Agriculture Deputy Secretary Krysta Harden explains USDA's rollout of new farm bill provisions during a kick-off event for National Agriculture Day.
USDA says it is working quickly to roll out provisions under the new farm bill.
Rancher and farmers who suffered losses due to disasters from 2012 through this year should assemble their paperwork now, in advance of USDA’s self-imposed April 15 deadline for issuing guidance for receiving assistance.
That was the message Agriculture Deputy Secretary Krysta Harden delivered at an event to kick off this year’s National Agriculture Day festivities. "We’re going to make this as efficient as possible," said Harden, who is in charge of USDA’s rollout of farm bill provisions. But, she added, there may still be a lag after April 15 before producers receive checks.
The $1 billion in aid authorized by this year’s farm bill reimburses farmers and ranchers for lost livestock and provides money for feed purchases. Harden encouraged livestock producers to bring their records to one of USDA’s field offices. She said her staff talks daily with producers who were "hurt so desperately" by the drought and run-up in feed prices and were working without a safety net. The farm bill reauthorizes disaster relief programs that hadn’t been operational since 2011.
USDA has prioritized its work to roll out farm bill provisions. It will start with items that require guidance rather than rulemaking. "Any provision or change that’s crop-year sensitive, we want to make sure that’s done as quickly as possible," said Harden, adding that the department also doesn’t want to leave any 2014 budget dollars on the table.
One of USDA’s major early efforts will be to educate farmers about difficult choices under the law, some of which last the life of the farm bill. The law provides $3 million for training materials and web-based tools to help farmers make decisions. USDA expects to release those funds shortly and have the tools available this summer.
Harden said she is very excited about the law’s new conservation programs. The farm bill establishes the new Ag Land Easement Program. USDA wants to begin accepting applications around May 1, notify applicants in July and make obligations in late summer.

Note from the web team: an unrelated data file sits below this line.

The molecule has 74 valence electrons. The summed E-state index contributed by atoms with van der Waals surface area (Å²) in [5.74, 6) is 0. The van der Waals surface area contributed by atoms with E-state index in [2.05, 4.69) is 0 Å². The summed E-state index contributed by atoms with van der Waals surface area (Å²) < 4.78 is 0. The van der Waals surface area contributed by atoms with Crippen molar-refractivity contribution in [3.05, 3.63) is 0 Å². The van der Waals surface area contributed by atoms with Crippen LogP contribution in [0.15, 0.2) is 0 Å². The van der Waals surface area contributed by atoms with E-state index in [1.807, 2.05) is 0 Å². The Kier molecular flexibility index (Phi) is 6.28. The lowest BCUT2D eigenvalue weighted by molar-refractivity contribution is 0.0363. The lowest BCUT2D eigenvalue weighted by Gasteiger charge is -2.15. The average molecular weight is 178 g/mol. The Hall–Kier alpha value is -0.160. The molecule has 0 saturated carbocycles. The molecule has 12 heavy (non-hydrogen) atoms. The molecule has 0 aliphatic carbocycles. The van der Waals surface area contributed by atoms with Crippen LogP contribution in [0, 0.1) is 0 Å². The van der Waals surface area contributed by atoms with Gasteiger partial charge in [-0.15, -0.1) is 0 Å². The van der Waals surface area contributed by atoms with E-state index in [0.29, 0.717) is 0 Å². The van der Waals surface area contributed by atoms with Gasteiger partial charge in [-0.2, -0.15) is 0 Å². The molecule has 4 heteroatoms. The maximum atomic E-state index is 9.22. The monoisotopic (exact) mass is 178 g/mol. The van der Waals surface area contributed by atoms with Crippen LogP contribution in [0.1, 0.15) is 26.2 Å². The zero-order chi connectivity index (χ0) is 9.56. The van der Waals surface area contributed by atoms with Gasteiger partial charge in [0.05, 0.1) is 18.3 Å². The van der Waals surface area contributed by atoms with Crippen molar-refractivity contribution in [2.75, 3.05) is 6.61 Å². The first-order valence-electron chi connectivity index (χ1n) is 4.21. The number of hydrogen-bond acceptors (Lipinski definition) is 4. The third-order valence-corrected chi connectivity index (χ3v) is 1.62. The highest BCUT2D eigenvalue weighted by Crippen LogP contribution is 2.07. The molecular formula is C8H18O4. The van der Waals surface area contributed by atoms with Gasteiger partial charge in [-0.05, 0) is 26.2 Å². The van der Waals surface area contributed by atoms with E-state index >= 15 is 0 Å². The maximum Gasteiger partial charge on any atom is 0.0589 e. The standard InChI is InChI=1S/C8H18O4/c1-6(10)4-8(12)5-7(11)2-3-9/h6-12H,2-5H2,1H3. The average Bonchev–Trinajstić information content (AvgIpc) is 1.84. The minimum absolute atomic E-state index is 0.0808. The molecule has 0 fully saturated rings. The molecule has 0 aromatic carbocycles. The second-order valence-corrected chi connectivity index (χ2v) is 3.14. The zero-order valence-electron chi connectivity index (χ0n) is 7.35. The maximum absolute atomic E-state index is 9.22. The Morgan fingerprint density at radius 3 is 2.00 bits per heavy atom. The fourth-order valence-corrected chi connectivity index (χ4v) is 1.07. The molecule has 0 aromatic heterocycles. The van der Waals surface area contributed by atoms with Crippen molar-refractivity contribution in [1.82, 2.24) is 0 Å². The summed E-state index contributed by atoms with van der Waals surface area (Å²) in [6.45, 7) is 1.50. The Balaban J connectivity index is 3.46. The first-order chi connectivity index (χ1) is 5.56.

Harden, who grew up on a farm in southwest Georgia, is likewise enthusiastic about new programs for young and beginning farmers. "We need to make sure we have a bench in farming," she said, noting that a non-family member in his 60s runs her family’s farm. The family’s succession plan is not clear.
The farm bill makes it easier for beginning farmers and ranchers to gain access to crop insurance and use it. It also reduces interest rates on farm ownership loans from around 5% to about 2.5%, a change that USDA has pledged to institute very quickly. The department also hopes to eliminate limits on guaranteed loans this spring or summer. And it plans to improve and upgrade its popular microloan program by year-end.
Harden wants to move quickly to establish the new Foundation for Food and Agricultural Research authorized by the law. She will solicit nominations for board members soon, and expects the board to be established by early summer. The law contains $200 million in seed money for the Foundation. "It’s a way for us to leverage federal dollars with private dollars," she said.
USDA plans to allow farmers during the summer and fall to update their production history. It hopes to finalize regulations for the new Agriculture Risk Coverage (ARC) and Price Loss Coverage (PLC) in the fall. After that, farmers will be allowed to update their yield information and reallocate their business, so that they will be able to make their decisions by late 2014 or early 2015.
Meanwhile, USDA is working to price its supplemental insurance coverage with actuarial data. It’s looking on a county basis at whether an adequate number of farms grow a commodity, and whether enough historical data exists. The department hopes by the summer and fall of 2015 to publish maps for most counties for corn, soybeans, grain sorghum, cotton and rice.